The foreign national defendants in the NGO foreign financing case have departed Egypt, leaving an ongoing political crisis behind them, not to mention calls for the establishment of an investigation committee to uncover who was responsible for repealing their travel ban, as well as a barrage of statements deriding the previous comments made by Egyptian Prime Minister Kamal el-Ganzouri before parliament that “Egypt will not kneel!” Even the Muslim Brotherhood, who enjoy a parliamentary majority in Egypt, have found themselves on the defensive, with regards to the statement issued on 20 February, after US Senator John McCain had praised their position on this case and the NGOs.
The detractors, including some MPs, are saying that the Egyptian government promised that it would not agree to [foreign] dictates and that it would not kneel, but it knelt and indeed prostrated itself, agreeing to [foreign] dictates and conditions. The major issue, and indeed the subject of numerous jokes, is whether “to kneel or not to kneel”, and that el-Ganzouri – in his statement before parliament – did not say precisely what Egypt would refuse to kneel to! It is clear that the focus is on the travel ban being lifted, rather than its implications, and all the indications are that no one is convinced that there was a case to bring to trial in the first place. This can be seen in the fact that this issue was originally considered a criminal case, but it culminated in the pursuit of misdemeanor charges punishable by fines.
The case against the NGOs in Egypt aroused a lot of national and international interest, to the point that the US threatened to cut off its aid. This also influenced Egypt’s negotiations to borrow money from international organizations, and the entire scenario falls under the English proverb of somebody shooting himself in the foot. In other words, all paths led to disaster: pursuing a trial against human rights organizations would give everybody a negative impression about the post-25 January revolution political atmosphere in Egypt, and will not win Cairo any friends, whilst the evidence supporting this case is weak. As for the scenario which ultimately ended Egypt’s crisis with Washington, this has created a new domestic crisis over the issue of outside interference in the judiciary. This ultimately failed to create a positive impression of the manner in which such issues are resolved in Egypt, even if this avoided the worst outcome!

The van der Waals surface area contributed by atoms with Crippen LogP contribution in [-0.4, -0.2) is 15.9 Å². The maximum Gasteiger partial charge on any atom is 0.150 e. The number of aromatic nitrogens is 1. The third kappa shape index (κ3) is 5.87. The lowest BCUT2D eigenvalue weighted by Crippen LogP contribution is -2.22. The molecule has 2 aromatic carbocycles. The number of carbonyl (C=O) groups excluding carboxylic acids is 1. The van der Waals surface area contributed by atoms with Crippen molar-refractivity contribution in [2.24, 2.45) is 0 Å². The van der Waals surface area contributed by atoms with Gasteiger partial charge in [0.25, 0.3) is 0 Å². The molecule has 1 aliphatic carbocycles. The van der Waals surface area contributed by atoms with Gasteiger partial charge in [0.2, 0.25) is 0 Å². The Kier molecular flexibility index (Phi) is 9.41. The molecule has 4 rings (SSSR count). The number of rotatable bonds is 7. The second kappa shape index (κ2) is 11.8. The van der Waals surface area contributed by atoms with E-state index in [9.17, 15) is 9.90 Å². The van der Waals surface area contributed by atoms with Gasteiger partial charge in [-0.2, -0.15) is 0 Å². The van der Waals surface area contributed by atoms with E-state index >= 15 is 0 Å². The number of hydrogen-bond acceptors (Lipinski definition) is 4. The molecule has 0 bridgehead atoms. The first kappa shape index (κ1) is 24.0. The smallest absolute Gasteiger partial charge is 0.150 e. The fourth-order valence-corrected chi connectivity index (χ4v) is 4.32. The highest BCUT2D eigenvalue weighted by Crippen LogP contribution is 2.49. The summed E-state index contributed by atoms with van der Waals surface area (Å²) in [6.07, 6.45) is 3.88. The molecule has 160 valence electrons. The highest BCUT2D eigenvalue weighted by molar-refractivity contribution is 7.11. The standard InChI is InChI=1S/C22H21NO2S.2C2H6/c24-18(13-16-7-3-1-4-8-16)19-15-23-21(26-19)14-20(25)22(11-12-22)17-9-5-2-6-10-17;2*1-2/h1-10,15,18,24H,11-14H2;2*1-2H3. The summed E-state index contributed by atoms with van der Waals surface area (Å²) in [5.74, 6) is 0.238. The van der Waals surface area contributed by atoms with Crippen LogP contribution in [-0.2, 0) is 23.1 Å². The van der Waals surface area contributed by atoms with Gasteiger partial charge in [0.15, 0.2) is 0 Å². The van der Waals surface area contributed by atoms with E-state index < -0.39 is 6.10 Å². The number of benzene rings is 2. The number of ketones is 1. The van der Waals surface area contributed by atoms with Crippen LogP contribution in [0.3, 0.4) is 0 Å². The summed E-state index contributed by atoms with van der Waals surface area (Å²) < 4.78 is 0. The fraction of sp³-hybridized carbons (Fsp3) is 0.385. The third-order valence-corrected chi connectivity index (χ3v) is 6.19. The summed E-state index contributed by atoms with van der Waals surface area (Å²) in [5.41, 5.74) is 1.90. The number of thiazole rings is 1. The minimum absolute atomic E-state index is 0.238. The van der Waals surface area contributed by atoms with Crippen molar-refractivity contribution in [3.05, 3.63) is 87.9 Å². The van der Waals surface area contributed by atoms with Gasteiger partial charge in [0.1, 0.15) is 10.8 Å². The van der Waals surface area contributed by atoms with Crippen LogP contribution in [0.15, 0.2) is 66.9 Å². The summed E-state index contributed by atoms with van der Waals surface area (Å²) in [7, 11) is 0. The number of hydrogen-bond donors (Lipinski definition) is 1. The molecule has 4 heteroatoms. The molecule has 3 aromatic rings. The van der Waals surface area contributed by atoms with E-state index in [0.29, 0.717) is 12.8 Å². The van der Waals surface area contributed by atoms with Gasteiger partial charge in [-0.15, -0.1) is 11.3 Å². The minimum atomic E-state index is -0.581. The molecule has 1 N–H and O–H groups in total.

The question that must be asked here is: why did Egypt follow this path in the first place, namely raiding the headquarters of a human rights organization and bringing its members to trial, particularly if any logical analysis of the evidence and facts showed that this would most likely end with this case being abandoned? Is this the result of internal political maneuvering, or shall we say the incitement of public opinion, and attempts by parties to strengthen their political position with nationalist slogans? There is no clear answer to this, although this NGO case is similar to many previous cases seen in Egypt over the past decades, all of which failed to convince anybody. In fact, these cases damaged national interests and put forward a negative image of the country.
Although it would be fair to say that the political atmosphere in Egypt is healthier today than before, the ongoing controversy – whether in parliament or outside, between different political and governmental forces – has a positive aspect. In the past, when similar cases were brought forward, they would pass by unnoticed, whereas today people want to know the truth and hold those responsible to account. However the most important thing is for lessons to be learnt from this with regards to establishing new practices and codifying what is not codified in order to ensure that everybody is under the umbrella of the law, and that the law is not used for political goals which only serve to harm the reputation of the judiciary.
These organizations operated for long years in Egypt without any licenses, and the previous regime turned a blind eye to such practices, and so this was always a sword hanging above their heads. However it is only fair that the operation of such organizations should be legalized and that they should be provided licenses on the grounds that human rights or political action organizations are part of the democratic process. From a legal standpoint, the financing of such organizations must be recorded and transparent; this is something that not only applies to human rights organizations but all political organizations and their sources of funding, whether this is foreign or domestic, in line with what happens in other countries that have adopted political pluralism. In such countries, political figures, groups and organizations who want to stand for election must declare their sources of funding and list of donations.
Only when everybody is organized under the umbrella of the law can we can hold people accountable for breaking it, and nobody can complain.